“You have to try this!”

She passed me a tumbler, a third full with brown foggy liquid. A dry film of spices flecked the sides, indicating that she had very slowly drained some of the original pour, but email had captured her attention more than the drink to be sure. Her thin black laptop still glowed behind her.

“It’s a cardamom spice coffee with Brazilian chocolate.”

My attention had been on her. Her face. She was striking, but her features were welcoming. “Accessible” as some might say, but definitely more refined than the word suggests. Her teeth flashed white against milk chocolate skin, and her eyes were keen. It was her smile, though, that caught me. It was effortless and beautiful.

Not in the way that some smiles are. Some smiles are more like an Olympic ice-skater’s triple-axel: effortless only in appearance. Behind them is much rehearsal and even more self-awareness. On the other hand, the smile in front of me could be produced as it was only because the relevant facial muscles had been frequently called upon by laughter and consistent joy amidst good friends. It was a happy smile, and it was infectious. My fatigue and stress–already having started to melt away from the invigorating walk from the BART station to this Mission café–were utterly banished.

I took the beverage, trying to bring my thoughts back to the now, and to stop being so damn awkward. I didn’t know how to sit in this barstool after spending two stiff and solitary days in a car. “Where are my arms suppose to go?” I thought. If I leaned against the little counter, I was pitched at far too steep an angle–practically falling over. If I sat up straight with my arms at my sides, I looked like someone was pouring ice down my back. “Do I just slump?” My foot groped for a footrest on the stool. It found nothing. I made an attempt to cross one leg over another, almost fell off my stool, and resigned myself to cycling through three or four similarly unnatural body positions, and hoped she wouldn’t notice how this industrial café furniture could completely unmoor my composure.

But what struck me next, aside from the tasty coffee (ill-advised though it was at 9pm) was the memory that suddenly came to me as my senses were pinged with nutmeg and cacao.

Middle school
Friday night
Sun setting

I had tagged along to the town square with my brother and his buddy Ari for a “hack session” – hacky sack.

It wasn’t long until beverages were desired. Being a 21st century suburb and we all being under 21, Starbucks was the obvious choice. I was the youngest (the other two going into their last year of high school), so I was on gofer duty.

“Ari, what do you want?”

He looked up at the sky just above my head, squinting in his goofy faux-thoughtfulness. Then his eyes widened and he threw his hand out as if to reveal something. It was that classic Ari gesture which often preceded a terse, nonsensical utterance. His fist landed between us and his fingers opened, palm up, in rhythm with the first word of what he said next:

“I….would like…a mocha chai”

“What? Is that a thing?”

This was not a rhetorical question. At 12 years old, I was a far cry from the coffee snob currently tapping out memories on a laptop (the kind of guy who fusses over the perfect pour-over technique, looks at the roasted-on date of coffee beans, and typically takes his coffee black, or plain espresso). Back then I was about as experienced in coffee culture as I was in anything else. Which is to say, not very much.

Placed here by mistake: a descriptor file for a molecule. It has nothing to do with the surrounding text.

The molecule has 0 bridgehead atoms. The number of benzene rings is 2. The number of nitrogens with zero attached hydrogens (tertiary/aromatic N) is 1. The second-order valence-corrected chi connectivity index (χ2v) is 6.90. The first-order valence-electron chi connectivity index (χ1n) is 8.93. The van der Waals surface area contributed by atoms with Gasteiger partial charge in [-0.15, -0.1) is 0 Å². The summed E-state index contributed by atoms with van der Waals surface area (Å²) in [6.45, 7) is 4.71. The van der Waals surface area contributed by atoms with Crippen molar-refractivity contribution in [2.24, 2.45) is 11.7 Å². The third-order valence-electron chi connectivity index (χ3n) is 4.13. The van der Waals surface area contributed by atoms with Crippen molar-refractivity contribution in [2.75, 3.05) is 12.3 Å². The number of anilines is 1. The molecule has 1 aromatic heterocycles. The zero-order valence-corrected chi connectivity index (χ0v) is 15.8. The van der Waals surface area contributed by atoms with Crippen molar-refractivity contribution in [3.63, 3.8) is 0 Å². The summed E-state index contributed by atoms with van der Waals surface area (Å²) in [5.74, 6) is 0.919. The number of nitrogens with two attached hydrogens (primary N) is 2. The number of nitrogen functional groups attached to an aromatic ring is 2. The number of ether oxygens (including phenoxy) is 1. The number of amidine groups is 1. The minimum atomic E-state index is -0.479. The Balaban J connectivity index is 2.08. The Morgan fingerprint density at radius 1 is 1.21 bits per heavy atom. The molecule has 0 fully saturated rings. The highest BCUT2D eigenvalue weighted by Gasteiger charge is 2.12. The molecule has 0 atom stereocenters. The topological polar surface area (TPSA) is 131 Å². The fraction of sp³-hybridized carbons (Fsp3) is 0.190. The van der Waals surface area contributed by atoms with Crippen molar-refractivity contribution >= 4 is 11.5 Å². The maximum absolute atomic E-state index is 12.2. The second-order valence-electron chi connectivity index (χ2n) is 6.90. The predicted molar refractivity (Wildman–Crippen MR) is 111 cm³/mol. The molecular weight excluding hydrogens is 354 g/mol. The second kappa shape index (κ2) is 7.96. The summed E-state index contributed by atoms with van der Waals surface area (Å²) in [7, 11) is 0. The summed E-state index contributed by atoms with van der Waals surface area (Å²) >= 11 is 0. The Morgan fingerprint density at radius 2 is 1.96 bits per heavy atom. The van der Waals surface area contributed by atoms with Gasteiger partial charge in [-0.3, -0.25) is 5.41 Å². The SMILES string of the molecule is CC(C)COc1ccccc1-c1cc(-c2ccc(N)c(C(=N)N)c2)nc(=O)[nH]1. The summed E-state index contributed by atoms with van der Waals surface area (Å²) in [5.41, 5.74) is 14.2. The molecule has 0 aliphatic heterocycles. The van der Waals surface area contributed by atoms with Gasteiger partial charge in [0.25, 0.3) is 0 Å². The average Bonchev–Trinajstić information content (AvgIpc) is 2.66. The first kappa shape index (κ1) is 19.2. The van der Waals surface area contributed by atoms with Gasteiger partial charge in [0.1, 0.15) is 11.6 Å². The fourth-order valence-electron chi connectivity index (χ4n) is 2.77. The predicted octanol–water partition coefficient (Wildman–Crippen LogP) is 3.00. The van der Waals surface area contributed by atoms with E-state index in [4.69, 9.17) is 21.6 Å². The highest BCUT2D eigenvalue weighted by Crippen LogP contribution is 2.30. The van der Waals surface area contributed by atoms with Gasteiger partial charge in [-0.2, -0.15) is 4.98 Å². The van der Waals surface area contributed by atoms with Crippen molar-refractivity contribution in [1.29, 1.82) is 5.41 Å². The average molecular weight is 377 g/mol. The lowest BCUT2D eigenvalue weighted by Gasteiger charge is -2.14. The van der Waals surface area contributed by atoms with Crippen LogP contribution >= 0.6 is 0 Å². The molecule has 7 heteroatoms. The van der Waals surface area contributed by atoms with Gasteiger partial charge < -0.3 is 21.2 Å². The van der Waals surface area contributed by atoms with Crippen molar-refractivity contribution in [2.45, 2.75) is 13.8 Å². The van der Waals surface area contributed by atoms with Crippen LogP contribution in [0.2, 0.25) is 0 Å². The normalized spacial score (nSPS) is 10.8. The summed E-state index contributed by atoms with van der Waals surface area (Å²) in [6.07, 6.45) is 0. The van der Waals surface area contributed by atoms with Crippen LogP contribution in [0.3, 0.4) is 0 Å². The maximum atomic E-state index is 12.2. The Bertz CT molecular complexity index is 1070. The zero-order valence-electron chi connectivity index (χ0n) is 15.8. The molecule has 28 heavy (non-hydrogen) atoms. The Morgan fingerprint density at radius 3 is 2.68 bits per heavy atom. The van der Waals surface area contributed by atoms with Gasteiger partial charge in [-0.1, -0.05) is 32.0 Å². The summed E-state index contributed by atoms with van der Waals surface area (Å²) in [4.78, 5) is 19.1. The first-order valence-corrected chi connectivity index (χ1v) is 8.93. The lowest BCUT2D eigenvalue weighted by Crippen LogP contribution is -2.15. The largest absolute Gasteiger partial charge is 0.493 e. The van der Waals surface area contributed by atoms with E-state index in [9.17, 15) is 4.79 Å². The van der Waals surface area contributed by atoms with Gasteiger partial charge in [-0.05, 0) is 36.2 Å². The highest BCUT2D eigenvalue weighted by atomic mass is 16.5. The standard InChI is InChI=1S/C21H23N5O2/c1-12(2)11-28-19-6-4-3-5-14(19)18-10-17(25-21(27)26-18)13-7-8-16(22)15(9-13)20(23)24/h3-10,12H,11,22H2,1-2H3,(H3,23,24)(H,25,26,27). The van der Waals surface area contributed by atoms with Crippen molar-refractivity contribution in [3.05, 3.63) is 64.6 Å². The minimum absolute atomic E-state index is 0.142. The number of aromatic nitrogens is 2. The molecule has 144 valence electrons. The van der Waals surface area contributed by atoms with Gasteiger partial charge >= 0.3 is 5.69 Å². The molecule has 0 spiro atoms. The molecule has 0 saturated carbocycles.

Confused but undaunted, I set off down the street toward Starkbucks to attempt the order. It was a few minutes later that I was met by a young and almost equally inexperienced Sophomore barista who was equally confused and equally undaunted in her attempt at the alchemy requested of her.

Now here I was, almost a decade and a half later, sitting awkwardly in the hippest of hip cafés. So hip and gourmet in fact, that they didn’t even have tracking information on their next shipment of Brazilian chocolate because it’s so rare and fancy (or at least that’s how one of the baristas explained it). And I couldn’t help but smile, knowing that one of their most popular drink innovations had already been conceived in the mind of a goofy high school junior.

The pretension of it all faded from my perception, and as my mind returned from memories punctuated by small sand bags on shoe leather, my posture relaxed. The black laptop beside us fell asleep, and my conversation with the smiling girl fell into a comfortable cadence.

Spices.grind({nutmeg, cinnamon, cloves, cardamon, ginger})
|> [coffee grinds,  chocolate powder, dash coconut milk] 
    #=> heaven
                          )     (
               .-""       )    (          ""-.
         .-'``'|-._             )         _.-|
        /  .--.|   `""---...........---""`   |
       /  /    |                             |
       |  |    |                             |
        \  \   |                             |
         `\ `\ |                             |
           `\ `|                             |
           _/ /\                             /
          (__/  \                           /
       _..---""` \                         /`""---.._
    .-'           \                       /          '-.
   :               `-.             .-'              :
   :                  ) ""---...---"" (                 :
    '._               `"--...___...--"`              _.'
     \""--..                              ..--""/
       '._     """----.....__.....----"""     _.'
          `""--..,,_            _,,..--""`

Now read this

Something. Anything.

It’s been far too long since I’ve written anything for this little experiment and that’s a problem. At various times in my life I’ve fancied myself a maker, or on my way to being one. A musician, a writer, a coder… And yet I’ve done very... Continue →